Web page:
A decision without a published opinion is authority only in the case in which such decision is rendered and should not be cited in any other case in any court for any other purpose, nor should any court consider any such decision for any purpose except in the case in which such decision is rendered. See Rule of Appellate Procedure 30 (e)(3).

NO. COA02-725

NORTH CAROLINA COURT OF APPEALS

Filed: 31 December 2002

STATE OF NORTH CAROLINA

    v.                            Wake County
                                Nos. 01 CRS 053590-94
GABRIEL ROMAN STALLINGS
    

    Appeal by defendant from judgments dated 28 November 2001 by Judge Henry W. Hight, Jr. in Wake County Superior Court. Heard in the Court of Appeals 30 December 2002.

    Attorney General Roy Cooper, by Special Deputy Attorney General W. Dale Talbert for the State.

    John T. Hall for defendant appellant.

    GREENE, Judge.

    Gabriel Roman Stallings (Defendant) appeals from sentences imposed on a 28 November 2001 judgment entered consistent with a jury verdict finding him guilty of four counts of robbery with a dangerous weapon and one count of attempted common law robbery.
    The trial court determined Defendant had a prior record level of IV, made no findings of aggravation or mitigation, and sentenced Defendant to 11 to 14 months imprisonment for the attempted common law robbery conviction, a Class H felony, and 117 to 150 months for each of the robbery with a dangerous weapon convictions, Class D felonies.

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    The issue is whether a trial court may impose upon a Defendant the maximum sentence within the presumptive range without making findings in aggravation.
    Defendant contends he is entitled to a new sentencing hearing because the trial court failed to make findings in aggravation. Although Defendant concedes each of his sentences falls within the presumptive range, he argues because each of his sentences also falls within the lowest of the aggravated sentencing ranges, the trial court should have made findings in aggravation.   (See footnote 1)  We disagree.
    A judgment sentencing a defendant to a term of imprisonment for the commission of a felony must contain both a minimum term of imprisonment and a maximum term of imprisonment. N.C.G.S. § 15A- 1340.13(c) (2001). Unless otherwise indicated, “[t]he maximum term of imprisonment applicable to each minimum term of imprisonment is . . . as specified in G.S. 15A-1340.17.” Id. The trial court is to determine the applicable maximum term of imprisonment by utilizing the chart found in N.C. Gen. Stat. § 15A-1340.17(e). N.C.G.S. § 15A-1340.17(e) (2001). “[W]here the trial court imposes sentences within the presumptive range for all offenses of which defendant was convicted, he is not obligated to make findings regarding aggravating and mitigating factors." State v. Rich, 132N.C. App. 440, 452-53, 512 S.E.2d 441, 450 (1999), aff'd. 351 N.C. 386, 527 S.E.2d 299 (2000).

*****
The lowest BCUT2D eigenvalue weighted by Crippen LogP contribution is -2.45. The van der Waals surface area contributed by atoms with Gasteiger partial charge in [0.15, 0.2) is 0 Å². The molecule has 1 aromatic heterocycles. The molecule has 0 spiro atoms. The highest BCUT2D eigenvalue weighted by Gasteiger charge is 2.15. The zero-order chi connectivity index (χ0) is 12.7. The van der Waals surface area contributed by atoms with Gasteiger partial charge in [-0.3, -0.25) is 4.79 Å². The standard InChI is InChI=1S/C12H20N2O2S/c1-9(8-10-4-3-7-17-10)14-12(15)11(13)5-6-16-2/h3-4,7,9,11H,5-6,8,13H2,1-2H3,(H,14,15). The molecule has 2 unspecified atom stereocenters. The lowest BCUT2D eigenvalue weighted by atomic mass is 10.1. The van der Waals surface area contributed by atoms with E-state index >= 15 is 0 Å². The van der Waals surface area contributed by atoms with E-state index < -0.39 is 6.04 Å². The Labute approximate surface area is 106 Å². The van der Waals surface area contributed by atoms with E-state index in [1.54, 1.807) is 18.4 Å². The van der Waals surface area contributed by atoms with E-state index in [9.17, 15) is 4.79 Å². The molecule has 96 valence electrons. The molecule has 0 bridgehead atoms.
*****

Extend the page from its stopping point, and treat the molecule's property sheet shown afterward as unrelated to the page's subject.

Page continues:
Defendant, with a prior record level of IV, was sentenced to a minimum term of 117 months and a maximum term of 150 months for each Class D felony of robbery with a dangerous weapon and a minimum of 11 months and a maximum of 14 months for the Class H felony of attempted common law robbery. The maximum sentence specified under section 15A-1340.17(e) for a minimum term of 117 months is 150 months and for a minimum term of 11 months is 14 months. N.C.G.S. § 15A-1340.17(e). The charts contained in 15A- 1340.17(c) and (e) show the trial court, as required by the statutes, sentenced Defendant within the presumptive range of sentences for Class D felonies with prior record level IV; and, therefore, the trial court was not required to make findings in aggravation. See State v. Streeter, 146 N.C. App. 594, 598, 553 S.E.2d 240, 243 (2001). Accordingly, the trial court did not err in sentencing Defendant.
    Affirmed.
    Judges TIMMONS-GOODSON and TYSON concur.
    Report per Rule 30(e).


Footnote: 1
    Defendant also contends the application of the Structured Sentencing Act in this case violated both his due process and equal protection rights. These constitutional arguments, however, were not raised in the trial court, and we do not address them here. See State v. Benson, 323 N.C. 318, 321-22, 372 S.E.2d 517, 519 (1988) (constitutional questions cannot be raised for the first time on appeal).

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